Every process of looking for a new job begins with updating your resume. For most of us that have been with the same company for a while, updating our resume as we take on new responsibilities and move up the career ladder isn’t the first thing on our mind. If you’ve let that document fall by the way side, sitting down to update it can be a daunting task. However, it could also be a blessing. If you find yourself at a crossroads looking to make a jump into a different industry, this could give you a chance to start with the clean slate and formulate your resume with a new focus in mind. Here are five tips that will help you highlight applicable experience for the job you want.
1. State a clear objective. I know this may sound cliché, but unfortunately I’ve seen ‘objective statements’ gone wrong way too many times. You only get to put so many words on one page, so use them wisely. If the statement does not add any value, or communicate a point, don’t write it. The same rule applies to anything else you put on your resume.
There have also been an influx of less conventional resumes that don’t even list an objective. With that said, if you are going to write one, make sure it's congruent with the rest of your resume and clearly states what job you are looking to pursue. Too many times I've seen a resume which looks something like this: Pursuing an ‘art position’, while all experience on the resume is in ‘design’, but the role the applicant is applying for is a ‘game producer’. Confused? So am I. If you're looking to change career tracks, be sure to acknowledge this fact and shore up the reason why your experience is relevant to your new career goal. Which leads to the next point:
2. Shine the light on relevant experience. Once you have your mind set on your next ideal job, go back to the first position on your resume and focus on the things you learned and skills you obtained that would be relevant to the job you want. For example, if you were a Product Manager at a small company and wore many hats and are now looking to pursue a job in analytics, don’t shy away from listing any experience - no matter how small - that allowed you to gain exposure to the analytics field. If you've pulled data reports on your product’s performance, dealt with numbers on a day-to-day basis and understand what ARPU stands for, write about it.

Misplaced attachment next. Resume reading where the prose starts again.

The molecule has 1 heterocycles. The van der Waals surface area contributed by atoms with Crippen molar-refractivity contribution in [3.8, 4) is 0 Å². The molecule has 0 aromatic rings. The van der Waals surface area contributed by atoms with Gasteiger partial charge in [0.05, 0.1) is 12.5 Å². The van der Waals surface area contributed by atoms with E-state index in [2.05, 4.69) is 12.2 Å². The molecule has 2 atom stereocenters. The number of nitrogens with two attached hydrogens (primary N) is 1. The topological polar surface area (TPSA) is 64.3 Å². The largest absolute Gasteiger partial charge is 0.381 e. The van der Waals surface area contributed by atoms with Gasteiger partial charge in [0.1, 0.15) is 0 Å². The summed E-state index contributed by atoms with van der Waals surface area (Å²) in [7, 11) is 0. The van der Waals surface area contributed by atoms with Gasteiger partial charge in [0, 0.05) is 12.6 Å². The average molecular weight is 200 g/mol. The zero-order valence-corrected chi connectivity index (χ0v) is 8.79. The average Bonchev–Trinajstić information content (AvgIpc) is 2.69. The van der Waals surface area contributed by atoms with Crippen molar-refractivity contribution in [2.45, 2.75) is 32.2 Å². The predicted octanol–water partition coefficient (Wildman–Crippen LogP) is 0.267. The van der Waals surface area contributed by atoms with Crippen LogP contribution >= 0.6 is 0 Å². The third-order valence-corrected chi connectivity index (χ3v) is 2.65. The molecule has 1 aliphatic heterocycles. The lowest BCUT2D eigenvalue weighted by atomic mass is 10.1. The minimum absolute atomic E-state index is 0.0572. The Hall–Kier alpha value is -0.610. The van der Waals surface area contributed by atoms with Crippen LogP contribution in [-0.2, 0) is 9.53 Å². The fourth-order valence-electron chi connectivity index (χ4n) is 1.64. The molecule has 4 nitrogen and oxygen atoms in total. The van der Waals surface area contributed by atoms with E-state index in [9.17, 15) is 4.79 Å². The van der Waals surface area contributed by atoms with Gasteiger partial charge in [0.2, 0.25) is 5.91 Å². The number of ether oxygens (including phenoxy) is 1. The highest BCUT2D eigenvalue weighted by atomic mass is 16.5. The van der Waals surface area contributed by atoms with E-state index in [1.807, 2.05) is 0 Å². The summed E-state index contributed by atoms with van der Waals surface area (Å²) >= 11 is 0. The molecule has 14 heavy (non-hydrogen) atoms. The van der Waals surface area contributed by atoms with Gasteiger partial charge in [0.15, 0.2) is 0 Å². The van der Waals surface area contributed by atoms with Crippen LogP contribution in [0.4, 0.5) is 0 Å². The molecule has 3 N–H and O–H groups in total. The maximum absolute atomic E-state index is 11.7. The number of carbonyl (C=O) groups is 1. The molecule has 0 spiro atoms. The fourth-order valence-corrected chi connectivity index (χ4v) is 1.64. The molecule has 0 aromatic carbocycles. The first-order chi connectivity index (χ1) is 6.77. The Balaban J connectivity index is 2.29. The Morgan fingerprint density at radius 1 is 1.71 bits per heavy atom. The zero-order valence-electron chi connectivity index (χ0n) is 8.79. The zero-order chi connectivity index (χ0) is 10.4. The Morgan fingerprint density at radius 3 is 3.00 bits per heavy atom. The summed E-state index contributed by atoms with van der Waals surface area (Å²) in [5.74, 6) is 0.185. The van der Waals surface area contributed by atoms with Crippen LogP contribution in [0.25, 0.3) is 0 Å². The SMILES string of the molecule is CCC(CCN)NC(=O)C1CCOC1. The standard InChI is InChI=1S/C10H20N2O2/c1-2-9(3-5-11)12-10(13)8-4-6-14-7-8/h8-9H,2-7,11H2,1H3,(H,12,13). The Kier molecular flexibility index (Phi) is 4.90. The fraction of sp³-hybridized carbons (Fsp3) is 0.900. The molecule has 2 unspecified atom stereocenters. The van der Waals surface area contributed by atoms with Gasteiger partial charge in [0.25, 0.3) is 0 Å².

3. Show evidence of growth. At the end of the day it doesn’t matter what job you are applying for, every hiring manager wants to see a growth pattern on your resume. Try to pick at least one responsibility, or a project you have worked on from each of the new positions you held that shows scope and impact which was considered a step up from the previous role. No matter what level of the position you are seeking, it is important to show your ability to grow within the organization.
4. Focus on achievements. Your resume is your one shot to put your best foot forward, so make sure that it communicates your true potential. The best way to get that across is to focus on outlining your accomplishments and not just a list of tasks and responsibilities. While it is good to know that you have been entrusted with certain tasks, it doesn’t tell the hiring manager how well you have executed on them. Make sure to list at least two significant accomplishments for each of the positions you held. It could be projects that had high visibility, large scope and impact, or required an innovative approach. I personally find the STAR method very effective in describing accomplishments. It involves four steps: defining the Situation or a problem that you were faced with, identifying the key Task, describing the Action you took to accomplish it, and summarizing the end Result. For example if you just list the following task: ‘Responsible for rolling out a new Marketing Campaign’, it won’t be nearly as effective as saying: ‘Developed and rolled out a new marketing campaign to address a decreasing number of new monthly users in the game. Within two months of roll out the number of new monthly users had increased by 40%’. At the end of the day the hiring manager is focused on your ability to achieve the desired end result, so make sure you focus on the business impact of your work.
5. Tell a story. After you have finished updating your resume, make sure that it tells a story of where you started, what you have accomplished along the way, and where you want to go next. Remember that the hiring manager can only see what's written on the resume and needs to be able to make sense of it without having you there to walk them through it.
Do you have any more resume tips or tricks of your own? Let me know in the comments! And if you’re looking for tips on how to write a better cover letter, check out the first article in my Get Your Dream Job series here.